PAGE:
Sunday, April 7, 2013

Halifax Minster

The Minster Church of St. John the Baptist in Halifax has been in existence for almost a thousand years. The current church was built in 1438 on the site of two previous churches. Many slight additions and alterations were made throughout the years. A major restoration happened in 1879 under Sir George Gilbert Scott. The church is in daily use.

The exterior is a bit blackened, which is likely due to the heavy industry of the 1800s.

Halifax Minster

East side of the church

Mommy and L give a sense of scale

The minster does have some lovely gargoyles keeping the roof dry.

Dog or dragon?

A person

Visitors enter the church through a small porch that has some artifacts from the church's history.

Bits from the history of the Minster

The nave is dark, small, yet charming. While light doesn't flood in like it does in other churches, there is a sense of peace and security.


Pews with kneeling cushions

Several chapels adorn the side aisles of the church. On the right is the Holdsworth Chapel. Robert Holdsworth was Vicar from 1525 to 1555. The altar table is from the 17th century.

Holdsworth Chapel

Further up the right aisle is the chapel dedicated to the Duke of Wellington's Regiment (now the 3rd Battalion of the Yorkshire Regiment). The flags are the colors of the regiment. Above the entrance is a coat of arms which I presume is Wellington's.

Chapel of the Duke of Wellington's Regiment

Coat of arms flanked by lion and unicorn!

In the center of the church is the main altar with a 19th century pulpit off to the right.

Main altar


The three misericord stalls in the sanctuary are thought to come from Kirkstall Abbey in Leeds during the dissolution of the monasteries (1500s). 

Misericord stalls

More recent stalls are found in the choir leading up to the high altar at the far end of the church.

Carvings in the choir area

The high altar at the back of the church

The ceiling is decorated with coats of arms from various vicars of Halifax, local families, and the tribes of Israel.

Ceiling with coats of arms

The organ is also located here. The first organ was a Snetzler installed in 1766. Some of the original pipes are still in use, but the current organ was rebuilt by Harrison and Harrison in 1928.


The Rokeby Chapel is on the left aisle. Built in memory of William Rokeby, Vicar form 1502 to 1520, it is now used as a cry-room. They had some toys and books which kept J and L busy while we parents looked around.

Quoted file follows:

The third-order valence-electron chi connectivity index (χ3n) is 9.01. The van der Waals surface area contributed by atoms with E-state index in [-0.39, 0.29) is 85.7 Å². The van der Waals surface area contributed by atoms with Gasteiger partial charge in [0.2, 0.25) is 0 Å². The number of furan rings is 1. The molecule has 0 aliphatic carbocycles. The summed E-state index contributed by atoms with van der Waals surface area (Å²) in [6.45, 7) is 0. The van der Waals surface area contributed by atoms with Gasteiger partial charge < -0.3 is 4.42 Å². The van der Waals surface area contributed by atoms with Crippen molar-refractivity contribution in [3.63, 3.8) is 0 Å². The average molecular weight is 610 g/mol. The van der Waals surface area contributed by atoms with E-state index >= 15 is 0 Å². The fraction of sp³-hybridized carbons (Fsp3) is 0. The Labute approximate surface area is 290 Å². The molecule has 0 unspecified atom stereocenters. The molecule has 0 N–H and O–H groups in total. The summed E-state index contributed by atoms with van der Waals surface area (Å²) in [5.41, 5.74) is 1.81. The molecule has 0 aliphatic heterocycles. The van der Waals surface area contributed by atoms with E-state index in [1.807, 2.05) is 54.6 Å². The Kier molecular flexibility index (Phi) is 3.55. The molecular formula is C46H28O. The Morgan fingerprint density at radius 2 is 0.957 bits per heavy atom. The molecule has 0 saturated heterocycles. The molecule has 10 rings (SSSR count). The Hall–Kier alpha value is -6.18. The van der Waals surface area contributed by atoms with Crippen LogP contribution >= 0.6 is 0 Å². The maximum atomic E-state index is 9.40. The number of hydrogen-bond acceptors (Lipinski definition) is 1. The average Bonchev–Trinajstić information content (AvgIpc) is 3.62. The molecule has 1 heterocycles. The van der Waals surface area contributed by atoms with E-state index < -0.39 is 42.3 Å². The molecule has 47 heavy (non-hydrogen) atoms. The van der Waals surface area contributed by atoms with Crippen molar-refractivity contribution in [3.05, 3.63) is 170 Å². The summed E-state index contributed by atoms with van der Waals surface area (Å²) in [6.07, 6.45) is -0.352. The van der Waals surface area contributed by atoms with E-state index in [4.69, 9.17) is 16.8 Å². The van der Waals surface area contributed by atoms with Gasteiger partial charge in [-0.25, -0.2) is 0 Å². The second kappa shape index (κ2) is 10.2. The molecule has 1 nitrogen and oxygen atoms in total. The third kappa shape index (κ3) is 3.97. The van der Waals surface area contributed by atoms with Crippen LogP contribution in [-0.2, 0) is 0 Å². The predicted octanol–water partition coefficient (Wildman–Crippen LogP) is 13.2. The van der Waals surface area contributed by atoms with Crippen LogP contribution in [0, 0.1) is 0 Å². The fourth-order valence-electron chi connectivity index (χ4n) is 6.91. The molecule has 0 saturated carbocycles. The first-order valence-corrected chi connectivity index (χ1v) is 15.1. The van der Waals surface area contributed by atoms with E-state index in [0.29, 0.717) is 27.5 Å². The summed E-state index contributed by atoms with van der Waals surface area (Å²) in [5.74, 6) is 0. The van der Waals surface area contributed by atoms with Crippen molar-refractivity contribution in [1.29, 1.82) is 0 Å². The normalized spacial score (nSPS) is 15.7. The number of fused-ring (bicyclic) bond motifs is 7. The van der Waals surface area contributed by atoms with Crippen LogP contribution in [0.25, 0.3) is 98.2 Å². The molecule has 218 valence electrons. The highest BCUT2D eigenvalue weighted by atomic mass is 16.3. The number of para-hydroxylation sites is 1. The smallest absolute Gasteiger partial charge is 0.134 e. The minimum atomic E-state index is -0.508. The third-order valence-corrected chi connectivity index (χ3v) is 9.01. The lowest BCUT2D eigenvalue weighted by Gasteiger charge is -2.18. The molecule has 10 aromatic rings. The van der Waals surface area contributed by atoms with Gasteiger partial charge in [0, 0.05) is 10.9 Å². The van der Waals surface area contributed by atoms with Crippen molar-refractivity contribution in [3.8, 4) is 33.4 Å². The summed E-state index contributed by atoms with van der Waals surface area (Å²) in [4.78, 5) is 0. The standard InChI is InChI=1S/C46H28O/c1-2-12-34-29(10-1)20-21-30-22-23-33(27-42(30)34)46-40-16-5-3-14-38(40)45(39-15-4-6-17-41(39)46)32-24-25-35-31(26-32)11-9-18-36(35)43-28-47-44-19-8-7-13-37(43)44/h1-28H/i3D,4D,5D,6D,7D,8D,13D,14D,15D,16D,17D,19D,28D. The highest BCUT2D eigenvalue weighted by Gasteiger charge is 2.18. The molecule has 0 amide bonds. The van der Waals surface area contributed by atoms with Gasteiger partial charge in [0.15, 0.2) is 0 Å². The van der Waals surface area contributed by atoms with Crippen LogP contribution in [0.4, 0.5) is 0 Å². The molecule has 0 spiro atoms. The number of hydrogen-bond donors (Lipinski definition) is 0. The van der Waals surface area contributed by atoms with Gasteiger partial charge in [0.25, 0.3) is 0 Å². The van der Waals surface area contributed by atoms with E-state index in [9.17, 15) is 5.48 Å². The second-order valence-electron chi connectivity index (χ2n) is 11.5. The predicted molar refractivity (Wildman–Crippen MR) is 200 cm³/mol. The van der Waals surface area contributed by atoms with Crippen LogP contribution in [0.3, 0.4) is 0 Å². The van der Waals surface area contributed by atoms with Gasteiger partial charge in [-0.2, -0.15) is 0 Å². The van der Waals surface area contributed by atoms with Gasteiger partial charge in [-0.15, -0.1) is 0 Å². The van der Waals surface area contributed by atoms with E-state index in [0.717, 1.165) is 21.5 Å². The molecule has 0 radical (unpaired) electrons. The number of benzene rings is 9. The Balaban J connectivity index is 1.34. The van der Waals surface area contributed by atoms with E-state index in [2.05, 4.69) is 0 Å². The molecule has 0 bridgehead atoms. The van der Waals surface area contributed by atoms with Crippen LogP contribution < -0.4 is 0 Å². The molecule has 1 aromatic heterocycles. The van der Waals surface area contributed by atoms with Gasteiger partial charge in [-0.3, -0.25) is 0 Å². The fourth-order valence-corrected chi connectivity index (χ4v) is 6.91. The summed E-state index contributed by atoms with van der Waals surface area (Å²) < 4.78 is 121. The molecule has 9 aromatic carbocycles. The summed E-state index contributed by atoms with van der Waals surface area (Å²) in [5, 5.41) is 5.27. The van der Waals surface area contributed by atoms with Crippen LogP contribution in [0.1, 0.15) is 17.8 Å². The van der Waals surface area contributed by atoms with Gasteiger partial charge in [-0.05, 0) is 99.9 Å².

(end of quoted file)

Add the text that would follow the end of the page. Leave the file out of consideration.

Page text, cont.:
Rokeby Chapel

Altar piece detail

The baptismal font is located at the back of the church. The font cover dates from the 15th century. Originally it was painted green, red, and blue. During the 1600s it was removed to a private residence and eventually restored to the church.

Baptismal font

Just behind the font is the tomb of Archdeacon Musgrave, who was Vicar from 1827 to 1874.

Musgrave's tomb

Close up of the tomb

On the walls around the tomb are various memorials and bequests to the church. One panel includes the brass pew labels from when families would rent the pews they occupied for services.

Bequests around the west door of the church

Brass pew labels

Right by the entrance is the shop and "Old Tristam." He was a licensed beggar who asked for alms in the church porch at the end of the 1600s. He continues his work in effigy, collecting for the poor.

The minster shop

"Old Tristam" asking for donations

By the shop is a very impressive memorial to Doctor John Favour, Vicar from 1593 to 1623. He founded a local grammar school in 1585 that still runs today.

Favour Memorial

Several other memorials line the walls of the church.

Rawson Family memorial

Other memorials

For more on what makes a minster a minster, check the wikipedia article. Nowadays, the status is granted to churches in England with a long historical tradition, especially cathedrals and collegiate churches. Halifax's parish church was granted minster status in November 2009.

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